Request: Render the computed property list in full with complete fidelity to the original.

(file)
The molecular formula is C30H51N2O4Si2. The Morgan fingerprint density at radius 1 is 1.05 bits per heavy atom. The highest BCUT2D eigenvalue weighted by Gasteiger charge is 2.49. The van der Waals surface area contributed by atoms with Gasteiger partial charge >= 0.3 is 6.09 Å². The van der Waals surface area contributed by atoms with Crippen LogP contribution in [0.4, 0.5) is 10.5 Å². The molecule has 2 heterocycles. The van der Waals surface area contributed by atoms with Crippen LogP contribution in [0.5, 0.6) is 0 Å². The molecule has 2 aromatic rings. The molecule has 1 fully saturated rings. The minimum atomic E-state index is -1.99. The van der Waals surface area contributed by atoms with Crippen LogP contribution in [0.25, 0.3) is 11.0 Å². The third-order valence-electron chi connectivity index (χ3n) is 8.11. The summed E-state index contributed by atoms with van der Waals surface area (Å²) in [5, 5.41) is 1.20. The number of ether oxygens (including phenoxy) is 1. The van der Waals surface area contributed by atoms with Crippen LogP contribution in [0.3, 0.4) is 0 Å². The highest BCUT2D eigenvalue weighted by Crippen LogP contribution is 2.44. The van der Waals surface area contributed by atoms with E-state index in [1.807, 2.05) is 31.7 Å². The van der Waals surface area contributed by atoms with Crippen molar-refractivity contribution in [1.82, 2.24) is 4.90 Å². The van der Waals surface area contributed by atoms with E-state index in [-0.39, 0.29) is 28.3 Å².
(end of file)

The molecular formula is C30H51N2O4Si2. The Morgan fingerprint density at radius 1 is 1.05 bits per heavy atom. The highest BCUT2D eigenvalue weighted by Gasteiger charge is 2.49. The van der Waals surface area contributed by atoms with Gasteiger partial charge >= 0.3 is 6.09 Å². The van der Waals surface area contributed by atoms with Crippen LogP contribution in [0.4, 0.5) is 10.5 Å². The molecule has 2 heterocycles. The van der Waals surface area contributed by atoms with Crippen LogP contribution in [0.5, 0.6) is 0 Å². The molecule has 2 aromatic rings. The molecule has 1 fully saturated rings. The minimum atomic E-state index is -1.99. The van der Waals surface area contributed by atoms with Crippen LogP contribution in [0.25, 0.3) is 11.0 Å². The third-order valence-electron chi connectivity index (χ3n) is 8.11. The summed E-state index contributed by atoms with van der Waals surface area (Å²) in [5, 5.41) is 1.20. The number of ether oxygens (including phenoxy) is 1. The van der Waals surface area contributed by atoms with Crippen LogP contribution in [0.3, 0.4) is 0 Å². The highest BCUT2D eigenvalue weighted by Crippen LogP contribution is 2.44. The van der Waals surface area contributed by atoms with E-state index in [1.807, 2.05) is 31.7 Å². The van der Waals surface area contributed by atoms with Crippen molar-refractivity contribution in [1.82, 2.24) is 4.90 Å². The van der Waals surface area contributed by atoms with E-state index in [-0.39, 0.29) is 28.3 Å².